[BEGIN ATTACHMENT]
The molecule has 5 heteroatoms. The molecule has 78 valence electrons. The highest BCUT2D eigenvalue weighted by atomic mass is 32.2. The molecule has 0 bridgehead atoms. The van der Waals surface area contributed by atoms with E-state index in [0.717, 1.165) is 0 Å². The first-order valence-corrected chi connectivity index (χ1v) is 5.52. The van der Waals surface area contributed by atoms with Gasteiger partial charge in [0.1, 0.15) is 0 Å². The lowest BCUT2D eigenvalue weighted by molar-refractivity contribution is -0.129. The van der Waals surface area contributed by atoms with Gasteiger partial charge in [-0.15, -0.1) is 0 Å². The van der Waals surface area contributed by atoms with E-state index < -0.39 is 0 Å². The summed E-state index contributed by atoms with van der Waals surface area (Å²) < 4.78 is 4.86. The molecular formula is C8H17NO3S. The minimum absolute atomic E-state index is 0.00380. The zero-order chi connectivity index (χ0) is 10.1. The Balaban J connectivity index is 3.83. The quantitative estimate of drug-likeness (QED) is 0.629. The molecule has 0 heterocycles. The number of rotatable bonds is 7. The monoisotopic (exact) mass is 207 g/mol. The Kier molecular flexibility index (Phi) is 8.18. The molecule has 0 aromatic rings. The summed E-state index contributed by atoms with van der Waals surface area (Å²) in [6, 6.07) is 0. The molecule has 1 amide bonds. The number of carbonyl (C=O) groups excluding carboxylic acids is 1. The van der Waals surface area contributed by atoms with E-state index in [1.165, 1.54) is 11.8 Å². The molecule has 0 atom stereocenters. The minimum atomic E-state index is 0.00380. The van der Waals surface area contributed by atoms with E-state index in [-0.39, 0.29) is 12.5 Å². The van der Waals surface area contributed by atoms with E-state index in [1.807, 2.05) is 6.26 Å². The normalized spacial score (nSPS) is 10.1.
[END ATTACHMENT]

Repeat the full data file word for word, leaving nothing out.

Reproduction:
The molecule has 5 heteroatoms. The molecule has 78 valence electrons. The highest BCUT2D eigenvalue weighted by atomic mass is 32.2. The molecule has 0 bridgehead atoms. The van der Waals surface area contributed by atoms with E-state index in [0.717, 1.165) is 0 Å². The first-order valence-corrected chi connectivity index (χ1v) is 5.52. The van der Waals surface area contributed by atoms with Gasteiger partial charge in [0.1, 0.15) is 0 Å². The lowest BCUT2D eigenvalue weighted by molar-refractivity contribution is -0.129. The van der Waals surface area contributed by atoms with Gasteiger partial charge in [-0.15, -0.1) is 0 Å². The van der Waals surface area contributed by atoms with E-state index < -0.39 is 0 Å². The summed E-state index contributed by atoms with van der Waals surface area (Å²) < 4.78 is 4.86. The molecular formula is C8H17NO3S. The minimum absolute atomic E-state index is 0.00380. The zero-order chi connectivity index (χ0) is 10.1. The Balaban J connectivity index is 3.83. The quantitative estimate of drug-likeness (QED) is 0.629. The molecule has 0 heterocycles. The number of rotatable bonds is 7. The monoisotopic (exact) mass is 207 g/mol. The Kier molecular flexibility index (Phi) is 8.18. The molecule has 0 aromatic rings. The summed E-state index contributed by atoms with van der Waals surface area (Å²) in [6, 6.07) is 0. The molecule has 1 amide bonds. The number of carbonyl (C=O) groups excluding carboxylic acids is 1. The van der Waals surface area contributed by atoms with E-state index in [1.165, 1.54) is 11.8 Å². The molecule has 0 atom stereocenters. The minimum atomic E-state index is 0.00380. The van der Waals surface area contributed by atoms with E-state index in [-0.39, 0.29) is 12.5 Å². The van der Waals surface area contributed by atoms with E-state index in [1.807, 2.05) is 6.26 Å². The normalized spacial score (nSPS) is 10.1.